Monoclonal antibodies for Alzheimer's offer little benefit, raise safety concerns

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Researchers performed a meta-analysis of randomized trial studies that compared the use of amyloid-reducing monoclonal antibodies (MABs) in patients with Alzheimer's dementia at a dose consistent with that used in Phase 3 or FDA approval trials with the use of a placebo. Their purpose was to evaluate clinically meaningful benefits and harms of MABs to these patients. For inclusion in this meta-analysis, the RCT studies had to include adult participants with cognitive impairment or Alzheimer disease of any severity and report at least one clinically relevant benefit or harm to participants after at least one year. The research team identified 19 such publications that evaluated the effects of 8 different MABs on a total of 23,202 participants. Neither the results of any single study nor the results of all combined studies showed quantitative evidence that MABs improved cognitive or day-to-day functional abilities beyond the measure of minimal clinically important differences (MCIDs). Conversely, the studies indicated that MABs consistently cause statistically significant harms and could increase patients' risk of serious harms such as cerebral edema, hemorrhage, serious adverse events, and death. Additionally, these drugs are prohibitively expensive ($26,500 to $28,200 per year) and require regular MRI monitoring.

What we know: The theory that amyloid deposition is part of the causal pathway in the development of Alzheimer dementia has led to the development of MABs to reduce amyloid deposition. FDA approval of these drugs was based primarily on improvements to laboratory measures such as medical imaging and biomarkers. However, the failure of MABs to provide clinically significant improvement in patient-oriented outcomes such as reduced mortality or morbidity has resulted in controversy. Previous systematic reviews evaluating the efficacy and harms of using MABs to target amyloid did not include recent studies that were critical to drug approval, and some included Phase 1 and 2 trials that used different doses from those used in later trials and did not interpret the findings in the context of minimal clinically important differences for patient outcomes.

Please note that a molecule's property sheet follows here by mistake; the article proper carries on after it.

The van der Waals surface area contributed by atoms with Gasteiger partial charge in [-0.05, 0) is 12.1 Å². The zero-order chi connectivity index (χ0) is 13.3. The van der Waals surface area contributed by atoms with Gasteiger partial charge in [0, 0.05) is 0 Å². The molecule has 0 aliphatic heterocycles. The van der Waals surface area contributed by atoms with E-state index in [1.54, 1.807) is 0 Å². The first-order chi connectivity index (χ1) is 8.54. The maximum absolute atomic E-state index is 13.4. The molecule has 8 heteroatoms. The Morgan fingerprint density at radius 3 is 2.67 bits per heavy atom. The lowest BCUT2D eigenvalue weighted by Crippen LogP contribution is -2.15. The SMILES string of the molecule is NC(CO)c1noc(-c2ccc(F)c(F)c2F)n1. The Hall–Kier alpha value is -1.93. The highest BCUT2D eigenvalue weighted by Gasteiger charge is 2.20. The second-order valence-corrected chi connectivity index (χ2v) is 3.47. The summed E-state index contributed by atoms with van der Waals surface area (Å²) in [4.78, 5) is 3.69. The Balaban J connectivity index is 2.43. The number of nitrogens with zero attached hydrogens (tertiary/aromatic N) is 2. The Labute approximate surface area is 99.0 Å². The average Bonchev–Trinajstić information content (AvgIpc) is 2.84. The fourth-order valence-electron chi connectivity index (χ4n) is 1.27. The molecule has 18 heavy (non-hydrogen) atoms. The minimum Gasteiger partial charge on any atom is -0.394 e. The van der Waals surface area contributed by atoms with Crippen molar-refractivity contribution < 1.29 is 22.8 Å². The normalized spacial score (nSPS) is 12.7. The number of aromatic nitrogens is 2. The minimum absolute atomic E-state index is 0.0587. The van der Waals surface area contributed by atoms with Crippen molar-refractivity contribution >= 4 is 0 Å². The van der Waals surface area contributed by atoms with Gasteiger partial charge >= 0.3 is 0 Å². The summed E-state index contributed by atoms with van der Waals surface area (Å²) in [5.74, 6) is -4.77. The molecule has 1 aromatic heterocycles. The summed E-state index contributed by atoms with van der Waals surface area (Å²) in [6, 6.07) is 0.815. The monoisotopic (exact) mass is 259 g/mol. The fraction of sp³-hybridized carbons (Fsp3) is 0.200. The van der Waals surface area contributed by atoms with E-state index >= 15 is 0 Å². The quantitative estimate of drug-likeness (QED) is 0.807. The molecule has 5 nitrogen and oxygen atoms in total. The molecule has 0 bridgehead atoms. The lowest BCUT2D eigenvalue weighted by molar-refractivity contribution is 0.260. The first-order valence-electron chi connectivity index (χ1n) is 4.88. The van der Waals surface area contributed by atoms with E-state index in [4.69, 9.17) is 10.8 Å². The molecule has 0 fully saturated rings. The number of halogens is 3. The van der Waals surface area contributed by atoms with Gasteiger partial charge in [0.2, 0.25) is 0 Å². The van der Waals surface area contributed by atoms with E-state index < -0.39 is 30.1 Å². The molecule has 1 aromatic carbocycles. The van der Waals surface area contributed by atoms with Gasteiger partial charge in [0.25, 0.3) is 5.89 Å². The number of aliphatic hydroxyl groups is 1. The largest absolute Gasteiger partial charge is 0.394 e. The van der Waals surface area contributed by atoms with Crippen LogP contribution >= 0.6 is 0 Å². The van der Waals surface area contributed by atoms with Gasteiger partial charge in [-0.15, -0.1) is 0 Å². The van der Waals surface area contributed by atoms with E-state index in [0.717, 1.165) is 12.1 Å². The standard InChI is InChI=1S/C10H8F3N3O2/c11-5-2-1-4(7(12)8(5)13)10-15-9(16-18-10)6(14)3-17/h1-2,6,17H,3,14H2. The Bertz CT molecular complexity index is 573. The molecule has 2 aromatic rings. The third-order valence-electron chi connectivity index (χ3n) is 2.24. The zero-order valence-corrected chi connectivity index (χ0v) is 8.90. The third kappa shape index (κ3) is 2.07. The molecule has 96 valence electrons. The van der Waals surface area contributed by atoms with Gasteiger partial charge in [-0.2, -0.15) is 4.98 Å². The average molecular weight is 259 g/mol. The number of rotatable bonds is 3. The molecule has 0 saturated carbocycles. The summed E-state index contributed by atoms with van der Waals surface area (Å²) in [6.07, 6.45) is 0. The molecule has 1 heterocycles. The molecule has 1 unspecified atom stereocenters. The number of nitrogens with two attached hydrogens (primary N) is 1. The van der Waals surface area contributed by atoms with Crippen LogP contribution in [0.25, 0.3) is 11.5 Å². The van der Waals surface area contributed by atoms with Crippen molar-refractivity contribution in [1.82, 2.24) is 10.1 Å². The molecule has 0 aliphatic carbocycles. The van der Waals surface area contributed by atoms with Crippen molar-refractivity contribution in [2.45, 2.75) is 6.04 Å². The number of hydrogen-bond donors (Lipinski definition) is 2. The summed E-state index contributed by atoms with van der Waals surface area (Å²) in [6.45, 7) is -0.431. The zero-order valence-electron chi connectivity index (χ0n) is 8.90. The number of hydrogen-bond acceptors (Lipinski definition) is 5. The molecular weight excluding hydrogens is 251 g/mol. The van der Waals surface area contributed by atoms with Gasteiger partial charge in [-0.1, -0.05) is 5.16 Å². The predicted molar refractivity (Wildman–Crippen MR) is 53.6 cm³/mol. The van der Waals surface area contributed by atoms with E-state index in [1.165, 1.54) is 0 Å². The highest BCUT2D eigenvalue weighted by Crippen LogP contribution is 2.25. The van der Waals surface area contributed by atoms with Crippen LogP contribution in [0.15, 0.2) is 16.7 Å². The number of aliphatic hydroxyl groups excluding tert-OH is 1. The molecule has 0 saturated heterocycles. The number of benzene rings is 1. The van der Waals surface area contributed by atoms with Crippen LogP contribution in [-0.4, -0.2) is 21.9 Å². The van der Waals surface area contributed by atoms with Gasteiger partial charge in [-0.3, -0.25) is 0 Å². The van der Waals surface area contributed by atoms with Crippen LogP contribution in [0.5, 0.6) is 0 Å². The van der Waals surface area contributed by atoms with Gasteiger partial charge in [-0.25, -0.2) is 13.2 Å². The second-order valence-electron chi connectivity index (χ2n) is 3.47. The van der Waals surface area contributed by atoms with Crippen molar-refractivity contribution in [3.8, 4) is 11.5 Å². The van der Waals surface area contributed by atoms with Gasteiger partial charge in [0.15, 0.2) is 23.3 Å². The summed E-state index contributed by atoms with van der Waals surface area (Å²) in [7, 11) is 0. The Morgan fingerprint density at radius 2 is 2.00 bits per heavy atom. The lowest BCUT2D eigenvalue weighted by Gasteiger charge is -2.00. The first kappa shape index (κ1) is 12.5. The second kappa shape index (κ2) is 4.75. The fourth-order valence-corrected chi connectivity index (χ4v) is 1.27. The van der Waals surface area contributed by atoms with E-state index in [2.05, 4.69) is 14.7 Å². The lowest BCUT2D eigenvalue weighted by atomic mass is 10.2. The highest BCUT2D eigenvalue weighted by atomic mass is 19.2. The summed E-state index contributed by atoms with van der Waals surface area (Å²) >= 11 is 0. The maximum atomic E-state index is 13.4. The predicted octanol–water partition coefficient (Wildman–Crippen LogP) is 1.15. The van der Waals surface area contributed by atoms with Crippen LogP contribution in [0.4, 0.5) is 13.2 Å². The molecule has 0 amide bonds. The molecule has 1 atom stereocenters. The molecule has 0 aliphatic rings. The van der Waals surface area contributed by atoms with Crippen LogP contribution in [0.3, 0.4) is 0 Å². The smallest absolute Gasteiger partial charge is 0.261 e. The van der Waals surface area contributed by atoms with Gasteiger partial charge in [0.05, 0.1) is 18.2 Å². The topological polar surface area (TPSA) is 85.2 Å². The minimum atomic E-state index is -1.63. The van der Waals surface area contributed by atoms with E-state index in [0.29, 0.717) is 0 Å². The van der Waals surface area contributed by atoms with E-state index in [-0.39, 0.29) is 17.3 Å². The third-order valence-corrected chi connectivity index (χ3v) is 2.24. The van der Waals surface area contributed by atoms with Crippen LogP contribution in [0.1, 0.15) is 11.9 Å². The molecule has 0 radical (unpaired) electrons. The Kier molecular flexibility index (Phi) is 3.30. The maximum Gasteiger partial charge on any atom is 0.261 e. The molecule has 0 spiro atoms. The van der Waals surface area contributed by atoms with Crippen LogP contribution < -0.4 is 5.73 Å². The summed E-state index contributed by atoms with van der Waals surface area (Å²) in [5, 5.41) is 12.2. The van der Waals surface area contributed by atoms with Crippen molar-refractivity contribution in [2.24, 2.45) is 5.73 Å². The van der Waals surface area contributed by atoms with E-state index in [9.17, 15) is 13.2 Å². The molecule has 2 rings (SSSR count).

What this study adds: Although lab-based evidence shows that MABs may be a promising treatment for Alzheimer's dementia, focusing on actual patient outcomes can provide a greater understanding of the potential benefits and harms of using MABs. This meta-analysis of recent clinical trials involving over 20,000 participants with Alzheimer dementia or similar cognitive impairments suggests that MABs have not been shown to lead to clinically significant improvements in cognitive or functional abilities and could potentially cause serious harm to patients taking these drugs.

Journal reference:

Ebell, M. H., et al. (2024) Clinically Important Benefits and Harms of Monoclonal Antibodies Targeting Amyloid for the Treatment of Alzheimer Disease: A Systematic Review and Meta-Analysis. The Annals of Family Medicine.


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